What are Kidney Stones?
Kidney stones are a very painful, and very common, urologic disorder, affecting 600,000 patients per year. The stones are a solid mass that develops from crystals that separate from urine and build up on the inner surfaces of the kidney. Urine usually contains chemicals that prevent stones from forming, but sometimes, they don't work. If the stones are tiny enough, they will travel through the body with urine and pass undetected. Even larger ones usually pass without any medical assistance, but there are various techniques to treat those that cannot be eliminated without help.
In many cases, a kidney stone, also called a renal calculus, contains chemicals such as calcium, which combines with other chemicals such as phosphate or oxalate. These chemicals come from a person's dietary intake and are required to maintain healthy muscles and bones. A rarer form is called a struvite; this is caused by an infection in the urinary tract. The medical term used to describe stones that appear in the urinary tract is urolithiasis.
Medical experts are not sure of exactly why kidney stones appear. Although ingestion of certain foods contributes to their development, it is not believed that any specific food is directly to blame. People who have a family history of this problem may be more likely to develop them as well. There is also a rare hereditary disease called renal tubular acidosis, and people with this disease are much more likely to develop the stones.
The first sign that a person has developed a stone in a kidney will be extreme pain when it blocks the flow of urine. He will feel an intense cramping or sharp pain in the lower back, side, or groin area. The individual may also suffer from vomiting and nausea. He may feel the need to urinate more often and may feel a burning sensation when he does.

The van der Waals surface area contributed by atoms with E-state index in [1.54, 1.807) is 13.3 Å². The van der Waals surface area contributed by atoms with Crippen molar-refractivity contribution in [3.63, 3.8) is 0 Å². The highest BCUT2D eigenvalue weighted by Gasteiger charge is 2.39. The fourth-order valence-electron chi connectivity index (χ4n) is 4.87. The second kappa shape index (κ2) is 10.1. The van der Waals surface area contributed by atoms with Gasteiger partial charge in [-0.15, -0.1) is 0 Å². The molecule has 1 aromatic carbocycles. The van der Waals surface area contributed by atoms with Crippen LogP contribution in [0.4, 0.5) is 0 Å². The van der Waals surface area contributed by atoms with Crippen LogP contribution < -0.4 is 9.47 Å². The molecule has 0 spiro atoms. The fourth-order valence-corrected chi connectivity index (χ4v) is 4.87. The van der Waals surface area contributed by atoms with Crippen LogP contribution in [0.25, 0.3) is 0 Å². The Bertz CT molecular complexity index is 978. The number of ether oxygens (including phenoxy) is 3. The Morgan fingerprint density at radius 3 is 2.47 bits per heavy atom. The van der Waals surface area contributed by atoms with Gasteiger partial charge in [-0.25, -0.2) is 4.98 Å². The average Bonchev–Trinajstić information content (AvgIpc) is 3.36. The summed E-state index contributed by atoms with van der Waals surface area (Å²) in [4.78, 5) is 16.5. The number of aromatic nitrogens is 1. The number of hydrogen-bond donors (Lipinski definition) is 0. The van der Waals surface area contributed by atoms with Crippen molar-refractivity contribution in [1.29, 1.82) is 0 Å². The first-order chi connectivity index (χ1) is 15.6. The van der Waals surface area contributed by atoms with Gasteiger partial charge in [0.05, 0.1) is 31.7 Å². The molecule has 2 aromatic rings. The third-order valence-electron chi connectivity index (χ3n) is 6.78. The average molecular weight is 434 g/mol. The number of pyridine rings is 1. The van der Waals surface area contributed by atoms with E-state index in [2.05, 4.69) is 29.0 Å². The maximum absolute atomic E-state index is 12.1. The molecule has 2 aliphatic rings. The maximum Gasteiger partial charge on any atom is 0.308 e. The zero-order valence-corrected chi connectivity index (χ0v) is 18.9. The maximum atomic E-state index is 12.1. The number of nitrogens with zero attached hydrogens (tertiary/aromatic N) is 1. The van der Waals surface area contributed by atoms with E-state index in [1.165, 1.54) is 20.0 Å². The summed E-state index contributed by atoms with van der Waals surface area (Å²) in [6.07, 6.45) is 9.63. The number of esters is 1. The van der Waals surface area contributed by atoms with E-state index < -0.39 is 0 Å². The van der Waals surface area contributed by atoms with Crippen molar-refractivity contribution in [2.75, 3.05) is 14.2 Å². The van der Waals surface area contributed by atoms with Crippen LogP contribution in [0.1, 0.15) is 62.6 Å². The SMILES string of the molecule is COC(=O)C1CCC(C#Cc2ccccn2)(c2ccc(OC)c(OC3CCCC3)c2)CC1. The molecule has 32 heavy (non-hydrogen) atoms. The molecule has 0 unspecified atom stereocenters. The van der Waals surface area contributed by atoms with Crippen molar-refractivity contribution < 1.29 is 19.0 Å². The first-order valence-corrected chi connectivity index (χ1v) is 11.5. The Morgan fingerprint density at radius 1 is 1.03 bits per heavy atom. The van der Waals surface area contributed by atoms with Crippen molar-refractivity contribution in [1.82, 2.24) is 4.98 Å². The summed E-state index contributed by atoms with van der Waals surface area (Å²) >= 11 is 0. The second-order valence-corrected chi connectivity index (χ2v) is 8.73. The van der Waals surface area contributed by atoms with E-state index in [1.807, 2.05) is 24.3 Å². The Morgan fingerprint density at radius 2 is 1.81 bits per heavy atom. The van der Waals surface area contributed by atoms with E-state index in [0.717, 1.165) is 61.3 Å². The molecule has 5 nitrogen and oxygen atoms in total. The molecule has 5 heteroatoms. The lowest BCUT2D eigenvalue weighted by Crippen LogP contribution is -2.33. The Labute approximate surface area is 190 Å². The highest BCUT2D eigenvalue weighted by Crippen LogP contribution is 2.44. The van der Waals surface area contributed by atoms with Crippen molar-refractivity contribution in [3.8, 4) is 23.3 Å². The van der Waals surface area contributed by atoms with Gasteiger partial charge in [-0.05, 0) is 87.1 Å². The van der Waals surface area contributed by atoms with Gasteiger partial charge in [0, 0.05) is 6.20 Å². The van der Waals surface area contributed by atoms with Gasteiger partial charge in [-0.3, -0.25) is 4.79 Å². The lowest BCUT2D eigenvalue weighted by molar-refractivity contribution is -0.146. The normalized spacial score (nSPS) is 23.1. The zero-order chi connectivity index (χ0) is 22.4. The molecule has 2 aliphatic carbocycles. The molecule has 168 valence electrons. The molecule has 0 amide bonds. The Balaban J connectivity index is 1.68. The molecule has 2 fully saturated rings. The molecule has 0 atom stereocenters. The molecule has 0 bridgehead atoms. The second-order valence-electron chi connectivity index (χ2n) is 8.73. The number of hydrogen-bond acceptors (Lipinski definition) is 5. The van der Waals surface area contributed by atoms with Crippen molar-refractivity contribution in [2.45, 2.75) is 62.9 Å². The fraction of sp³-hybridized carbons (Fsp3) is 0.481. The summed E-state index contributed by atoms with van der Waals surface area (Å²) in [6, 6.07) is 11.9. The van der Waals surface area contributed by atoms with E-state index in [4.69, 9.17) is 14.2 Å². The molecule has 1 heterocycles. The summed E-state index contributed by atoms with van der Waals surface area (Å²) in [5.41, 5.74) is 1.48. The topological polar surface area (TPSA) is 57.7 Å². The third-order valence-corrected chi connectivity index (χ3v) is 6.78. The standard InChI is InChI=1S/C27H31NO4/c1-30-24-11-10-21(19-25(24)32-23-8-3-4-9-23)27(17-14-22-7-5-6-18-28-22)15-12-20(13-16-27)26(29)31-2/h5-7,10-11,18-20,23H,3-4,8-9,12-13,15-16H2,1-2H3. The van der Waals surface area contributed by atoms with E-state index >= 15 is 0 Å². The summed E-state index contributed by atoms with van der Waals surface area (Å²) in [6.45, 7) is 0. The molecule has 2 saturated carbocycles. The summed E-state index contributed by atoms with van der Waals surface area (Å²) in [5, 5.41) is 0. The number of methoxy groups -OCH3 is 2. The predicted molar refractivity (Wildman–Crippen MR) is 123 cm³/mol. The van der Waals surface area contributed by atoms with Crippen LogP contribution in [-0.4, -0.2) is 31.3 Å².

As the stone or stones move or grow larger, blood may appear in the urine. If the person suffers from chills and fever along with the aforementioned symptoms, this is a sign of an infection and a medical professional should be called. He or she will take an X-ray or sonogram, and possibly perform a computed tomography (CT) scan. These tests will help the healthcare professional see an image of the urinary system to make a proper diagnosis.
Drinking plenty of water can help kidney stones to pass through the body. A medical professional may also prescribe medications to prevent uric acid and calcium stones from forming. For more severe cases, extracorporeal shockwave lithotripsy may be used, in which shock waves will be passed through the body to break up the stones into small particles that can be passed easily when urinating. The healthcare provider can advise the patient on future lifestyle changes that should prevent the stones from reappearing.